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Prime Minister Malcolm Turnbull’s government has axed the 457 visa program.
457 will be replaced with a new Temporary Skill Shortage (TSS) Visa program.
Both Labor and Liberal parties have in the past highlighted problems with the 457 program, including the exploitation of workers and systematic scams.
The TSS visa scheme will be made up of two streams - Short term (up to two years) and Medium term (up to four years).
The Short-term visa would cost $1,150 and the Medium-term one $2,400 - more than the $1,060 the 457 visa cost.
Both of these will be subject to Australian labour market work experience, a market salary rate assessment and a new non-discriminatory workforce test.
In addition, applicants will also now have to meet English language requirements and undergo a criminal check.
This means employers will need to do more stringent paperwork in order to invite temporary migrant workers.
According to the DIBP's subclass 457 quarterly report, as of June 30, 2016 there were 94,890 primary 457 visa holders in Australia. From 2013 to 2016, the number of 457 visa holders has fallen from about 110,000 to under 95,000.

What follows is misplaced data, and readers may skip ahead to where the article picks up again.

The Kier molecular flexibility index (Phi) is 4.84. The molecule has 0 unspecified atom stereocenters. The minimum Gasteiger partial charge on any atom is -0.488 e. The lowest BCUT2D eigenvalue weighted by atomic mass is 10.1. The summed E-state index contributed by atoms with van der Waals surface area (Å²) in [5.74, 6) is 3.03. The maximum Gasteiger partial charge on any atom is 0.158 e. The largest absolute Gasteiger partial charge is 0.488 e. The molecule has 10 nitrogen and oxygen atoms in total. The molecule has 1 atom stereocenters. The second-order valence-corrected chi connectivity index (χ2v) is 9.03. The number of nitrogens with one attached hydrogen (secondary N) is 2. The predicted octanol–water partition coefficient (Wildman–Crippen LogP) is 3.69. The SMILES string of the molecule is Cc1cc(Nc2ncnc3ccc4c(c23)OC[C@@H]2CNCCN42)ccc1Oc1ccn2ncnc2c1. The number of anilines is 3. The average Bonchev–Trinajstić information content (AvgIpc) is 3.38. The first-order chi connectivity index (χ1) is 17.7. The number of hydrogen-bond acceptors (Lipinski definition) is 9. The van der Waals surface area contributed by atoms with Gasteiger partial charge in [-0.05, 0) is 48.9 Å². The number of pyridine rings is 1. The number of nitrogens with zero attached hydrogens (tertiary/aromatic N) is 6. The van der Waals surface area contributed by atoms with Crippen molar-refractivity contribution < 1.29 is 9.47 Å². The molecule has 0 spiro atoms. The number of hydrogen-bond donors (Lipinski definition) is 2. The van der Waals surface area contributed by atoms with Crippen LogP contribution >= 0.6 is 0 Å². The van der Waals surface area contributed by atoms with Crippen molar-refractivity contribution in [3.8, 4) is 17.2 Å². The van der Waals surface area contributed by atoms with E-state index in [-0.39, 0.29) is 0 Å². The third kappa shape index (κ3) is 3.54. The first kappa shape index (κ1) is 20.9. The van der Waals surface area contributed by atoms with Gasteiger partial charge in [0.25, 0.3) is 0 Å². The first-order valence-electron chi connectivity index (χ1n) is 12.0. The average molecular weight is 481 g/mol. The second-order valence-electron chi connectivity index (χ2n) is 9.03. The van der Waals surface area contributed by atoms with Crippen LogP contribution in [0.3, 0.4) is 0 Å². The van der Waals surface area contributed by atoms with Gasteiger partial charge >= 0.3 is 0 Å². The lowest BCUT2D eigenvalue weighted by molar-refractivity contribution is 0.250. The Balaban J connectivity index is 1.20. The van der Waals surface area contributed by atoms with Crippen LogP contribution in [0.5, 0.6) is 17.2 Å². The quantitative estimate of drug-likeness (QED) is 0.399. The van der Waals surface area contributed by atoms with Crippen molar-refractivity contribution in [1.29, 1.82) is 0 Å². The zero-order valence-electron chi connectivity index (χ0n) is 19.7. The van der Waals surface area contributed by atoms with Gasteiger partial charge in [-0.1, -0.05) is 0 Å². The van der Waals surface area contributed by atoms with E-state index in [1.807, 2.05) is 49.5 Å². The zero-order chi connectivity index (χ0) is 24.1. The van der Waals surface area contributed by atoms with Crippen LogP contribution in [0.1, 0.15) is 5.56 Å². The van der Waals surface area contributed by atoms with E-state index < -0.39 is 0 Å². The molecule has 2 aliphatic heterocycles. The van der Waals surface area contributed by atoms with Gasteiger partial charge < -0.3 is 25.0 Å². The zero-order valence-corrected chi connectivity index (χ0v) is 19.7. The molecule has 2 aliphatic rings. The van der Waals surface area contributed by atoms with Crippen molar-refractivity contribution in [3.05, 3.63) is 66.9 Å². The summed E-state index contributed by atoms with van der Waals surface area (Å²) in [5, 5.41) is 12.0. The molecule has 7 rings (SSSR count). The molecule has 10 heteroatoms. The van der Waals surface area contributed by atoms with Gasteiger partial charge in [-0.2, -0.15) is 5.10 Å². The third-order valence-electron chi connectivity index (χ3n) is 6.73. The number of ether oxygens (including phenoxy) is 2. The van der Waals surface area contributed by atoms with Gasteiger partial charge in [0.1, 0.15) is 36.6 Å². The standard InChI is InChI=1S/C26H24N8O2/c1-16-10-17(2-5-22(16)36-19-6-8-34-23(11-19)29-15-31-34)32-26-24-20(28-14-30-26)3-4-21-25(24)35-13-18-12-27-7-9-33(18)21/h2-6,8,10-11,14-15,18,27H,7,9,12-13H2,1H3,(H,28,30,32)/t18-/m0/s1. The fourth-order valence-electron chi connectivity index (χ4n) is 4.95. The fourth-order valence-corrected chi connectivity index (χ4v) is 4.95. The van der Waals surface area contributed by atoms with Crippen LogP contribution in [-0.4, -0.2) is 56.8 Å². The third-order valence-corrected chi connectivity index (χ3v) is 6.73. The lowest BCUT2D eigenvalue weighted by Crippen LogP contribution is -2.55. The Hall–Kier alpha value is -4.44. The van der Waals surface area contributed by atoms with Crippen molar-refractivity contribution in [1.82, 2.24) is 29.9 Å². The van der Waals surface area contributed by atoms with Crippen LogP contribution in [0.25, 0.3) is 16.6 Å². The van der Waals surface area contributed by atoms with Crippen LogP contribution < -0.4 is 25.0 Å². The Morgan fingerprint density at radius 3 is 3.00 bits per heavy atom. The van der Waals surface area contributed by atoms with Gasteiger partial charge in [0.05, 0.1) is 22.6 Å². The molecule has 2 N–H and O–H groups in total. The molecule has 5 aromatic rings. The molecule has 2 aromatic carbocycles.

The number of eligible occupations for the new types of visas will be shortened by 216, with 268 available for the two year visa and 167 for the longer four year visa.
The changes are in effect immediately and will be fully implemented by March 2018.
The question is who will be affected by the axing of 457 visa program?
The change in visa policy has reduced the number of temporary skilled migrants occupations available to Australian sponsors.
Turnbull Government by removing certain occupations believes that it is giving Australian employers a limited set of job placements for migrants.
Aiming at this goal, the Skilled Occupation List (SOL) has been replaced by Medium and Long-term Strategic Skills List (MLTSSL).
The industries that stand to be most affected are:
- information technology,
- professional services,
- scientific services,
- technical services,
- accommodation, and
- food services.
Occupations such as biochemists, art directors, authors, painters, singers, composers, dressmakers, Firefighters, detectives, solicitor, barrister, brokers, migration agents, and pilots will be removed from the new list along with others.
Gold Coast based migration agent Seema Chauhan says "A large number of people from the Indian subcontinent who applied under the categories of web developers, accountant, cook, chef and restaurant managers have been affected by the recent changes in Australia's visa policy."
Many people who come from India on 457 visas, especially in IT, end up gaining a permanent residency visa of Australia.
Hopefully, in the new visa program, the opportunity for transition from temporary to permanent residency will be kept for visa holders.
To see if your occupation has been affected by the announced changes, see DIBP’s combined list of eligible skilled occupations in alphabetical order.